The Conservative government is thinking of changing a policy that affects over two million people. But it appears to have taken the idea from the SNP. And this comes after mounting pressure from campaigners.
The SNP changed…
As The Canary reported in December 2017, the SNP-led Scottish government said it was permanently extending the blue badge parking scheme in Scotland to cover the “carers and relatives” of people who “pose a risk to themselves or others in traffic”. This will cover people living with conditions such as dementia, autism, and Down’s syndrome. The move came off the back of a pilot scheme launched in April 2016.
The blue badge scheme was launched in 1970 to allow disabled people to park on roads without charge, and normally without time limit. But currently in England [pdf], people generally only get a blue badge if they have difficulty walking more than 50m, or if they have other issues with physically getting around.
…so now the Tories change
Suddenly, the UK government has changed its mind. As it announced on Sunday 21 January, it has launched a consultation on proposals which:
Would help remove barriers to travel for people with conditions such as dementia and autism… This is part of the drive for greater parity between the treatment of physical and mental health…
But while the Scottish government is including carers and relatives of people living with qualifying conditions, the UK government’s plans don’t mention this.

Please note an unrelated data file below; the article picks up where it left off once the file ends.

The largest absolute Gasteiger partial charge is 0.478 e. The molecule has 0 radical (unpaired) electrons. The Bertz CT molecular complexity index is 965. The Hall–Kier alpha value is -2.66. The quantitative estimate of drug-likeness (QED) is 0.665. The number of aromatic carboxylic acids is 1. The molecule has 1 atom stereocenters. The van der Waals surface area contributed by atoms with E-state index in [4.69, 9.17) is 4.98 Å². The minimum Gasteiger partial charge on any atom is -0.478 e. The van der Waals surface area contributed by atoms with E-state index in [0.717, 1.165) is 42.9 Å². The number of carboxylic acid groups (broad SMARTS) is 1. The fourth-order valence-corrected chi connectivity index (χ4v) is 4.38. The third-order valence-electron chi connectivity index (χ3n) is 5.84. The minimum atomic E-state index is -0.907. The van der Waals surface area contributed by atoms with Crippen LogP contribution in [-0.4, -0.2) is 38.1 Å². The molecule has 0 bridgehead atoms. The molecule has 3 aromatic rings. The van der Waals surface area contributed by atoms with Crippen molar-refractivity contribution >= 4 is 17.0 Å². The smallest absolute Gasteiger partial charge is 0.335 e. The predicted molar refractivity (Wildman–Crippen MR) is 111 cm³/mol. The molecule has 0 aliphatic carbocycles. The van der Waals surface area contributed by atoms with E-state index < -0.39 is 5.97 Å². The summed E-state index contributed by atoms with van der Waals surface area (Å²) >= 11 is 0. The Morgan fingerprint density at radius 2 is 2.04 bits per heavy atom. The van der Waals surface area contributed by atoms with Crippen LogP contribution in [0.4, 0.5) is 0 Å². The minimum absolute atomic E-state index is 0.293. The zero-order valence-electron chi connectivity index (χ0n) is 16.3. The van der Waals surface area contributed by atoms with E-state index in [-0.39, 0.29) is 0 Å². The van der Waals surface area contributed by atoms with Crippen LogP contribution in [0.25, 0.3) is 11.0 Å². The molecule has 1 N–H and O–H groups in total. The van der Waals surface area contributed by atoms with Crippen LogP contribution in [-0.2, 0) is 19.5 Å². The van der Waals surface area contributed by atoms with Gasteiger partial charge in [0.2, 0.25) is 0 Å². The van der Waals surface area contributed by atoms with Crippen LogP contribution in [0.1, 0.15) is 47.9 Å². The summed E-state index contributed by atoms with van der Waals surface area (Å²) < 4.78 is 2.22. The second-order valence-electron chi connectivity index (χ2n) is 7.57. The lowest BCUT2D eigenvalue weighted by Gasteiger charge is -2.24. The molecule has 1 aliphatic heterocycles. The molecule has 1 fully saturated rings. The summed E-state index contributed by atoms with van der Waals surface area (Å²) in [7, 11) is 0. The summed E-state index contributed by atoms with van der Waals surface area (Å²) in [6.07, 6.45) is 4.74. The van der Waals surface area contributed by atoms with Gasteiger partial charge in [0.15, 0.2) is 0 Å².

Fighting for rights
Also, it seems the UK government could, in some cases, just be giving back benefits to people that it recently took away. This is because, in 2013, when Disability Living Allowance (DLA) changed to the Personal Independence Payment (PIP), so did the blue badge awarding system. And as BuzzFeed documented, it saw many people who were previously entitled to a blue badge suddenly lose it. But now, these people could qualify again.
Nicky Clark is a writer and campaigner whose daughter lives with autism, epilepsy and learning disabilities. She has been campaigning for the government to change its blue badge policy, after her daughter lost hers under the DLA/PIP changes. She told The Canary:
The treatment of disabled people by the government over the last eight years has been shameful and cruel. The removal of blue badges from disabled people who can walk is divisive and utterly ignorant of what it means to be disabled.
Now we’re expected to be grateful that they have bowed to public pressure and disabled campaigners, and are returning blue badges to people who never deserved this callous cut to independent living in the first place. We aren’t fooled by this duplicity. We demand our human rights be complied with. And we always will; even when they take the next step and remove those too.
When politics is not enough
The UK government appears to have fallen into line with the SNP. But in reality, campaigners like Clark and Disabled People Against Cuts (DPAC) have probably forced its hand.
For example, its latest backtrack – scrapping the removal of PIPs for 164,000 people living with mental health issues – didn’t come about from political pressure. It happened after a person affected by the cuts brought a court case, supported by DPAC and Inclusion London.
So this latest government U-turn shows that change is possible. Sometimes, we all just need to work together to achieve it.
– Support DPAC.
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